Their findings suggest that the protective equipment firefighters have used in the past didn't do a good job in protecting them against cancer-causing agents they encounter in their profession, the researchers say.
The researchers found, for example, that firefighters are twice as likely to develop testicular cancer and have significantly higher rates of non-Hodgkin's lymphoma and prostate cancer than non-firefighters. The researchers also confirmed previous findings that firefighters are at greater risk for multiple myeloma.
Grace LeMasters, PhD, Ash Genaidy, PhD, and James Lockey, MD, report these findings in the November edition of the Journal of Occupational and Environmental Medicine. The UC-led study is the largest comprehensive study to date investigating cancer risk associated with working as a firefighter.
"We believe there's a direct correlation between the chemical exposures firefighters experience on the job and their increased risk for cancer," says LeMasters, professor of epidemiology and biostatistics at UC.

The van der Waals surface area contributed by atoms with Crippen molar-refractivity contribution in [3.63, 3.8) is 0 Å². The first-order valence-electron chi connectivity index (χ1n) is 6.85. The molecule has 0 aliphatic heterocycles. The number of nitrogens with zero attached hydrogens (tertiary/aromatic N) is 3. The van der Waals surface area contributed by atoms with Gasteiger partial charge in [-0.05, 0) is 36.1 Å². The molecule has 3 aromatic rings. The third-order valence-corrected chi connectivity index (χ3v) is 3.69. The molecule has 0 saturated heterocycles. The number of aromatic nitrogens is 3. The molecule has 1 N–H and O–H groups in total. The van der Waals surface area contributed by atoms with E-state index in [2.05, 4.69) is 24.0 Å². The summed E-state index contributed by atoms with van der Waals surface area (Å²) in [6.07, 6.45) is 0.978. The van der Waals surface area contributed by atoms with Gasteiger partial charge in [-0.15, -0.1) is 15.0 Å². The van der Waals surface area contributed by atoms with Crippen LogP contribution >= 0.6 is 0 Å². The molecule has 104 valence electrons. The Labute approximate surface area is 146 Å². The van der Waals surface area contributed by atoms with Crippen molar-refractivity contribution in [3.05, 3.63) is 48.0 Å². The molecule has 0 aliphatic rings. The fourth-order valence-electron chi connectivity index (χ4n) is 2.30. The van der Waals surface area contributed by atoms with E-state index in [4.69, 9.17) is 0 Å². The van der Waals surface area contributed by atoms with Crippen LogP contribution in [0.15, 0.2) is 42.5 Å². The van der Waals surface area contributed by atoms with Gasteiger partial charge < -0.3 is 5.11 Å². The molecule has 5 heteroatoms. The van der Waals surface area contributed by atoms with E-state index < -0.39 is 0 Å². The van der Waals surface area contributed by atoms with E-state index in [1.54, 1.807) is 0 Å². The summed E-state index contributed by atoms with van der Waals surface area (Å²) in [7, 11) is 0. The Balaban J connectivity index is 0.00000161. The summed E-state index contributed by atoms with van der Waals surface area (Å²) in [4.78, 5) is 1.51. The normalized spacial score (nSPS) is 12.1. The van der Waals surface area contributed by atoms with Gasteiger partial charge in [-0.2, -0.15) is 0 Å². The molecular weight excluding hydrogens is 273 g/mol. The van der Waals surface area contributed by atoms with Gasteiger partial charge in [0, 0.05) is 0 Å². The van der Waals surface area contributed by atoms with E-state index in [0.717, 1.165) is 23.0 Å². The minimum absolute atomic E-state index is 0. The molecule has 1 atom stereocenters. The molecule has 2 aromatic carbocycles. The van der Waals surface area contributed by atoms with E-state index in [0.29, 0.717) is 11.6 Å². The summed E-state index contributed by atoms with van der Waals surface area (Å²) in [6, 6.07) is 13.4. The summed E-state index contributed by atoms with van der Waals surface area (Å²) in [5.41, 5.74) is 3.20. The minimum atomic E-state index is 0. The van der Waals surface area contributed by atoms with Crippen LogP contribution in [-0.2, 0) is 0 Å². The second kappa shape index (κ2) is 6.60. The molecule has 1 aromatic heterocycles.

Firefighters are exposed to many compounds designated as carcinogens by the International Agency for Research on Cancer (IARC)--including benzene, diesel engine exhaust, chloroform, soot, styrene and formaldehyde, LeMasters explains. These substances can be inhaled or absorbed through the skin and occur both at the scene of a fire and in the firehouse, where idling diesel fire trucks produce diesel exhaust.
"Firefighters work in an inherently dangerous occupation on a daily basis," LeMasters adds. "As public servants, they need--and deserve--additional protective measures that will ensure they aren't at an increased cancer risk."
The UC-led team analyzed information on 110,000 firefight
Source:University of Cincinnati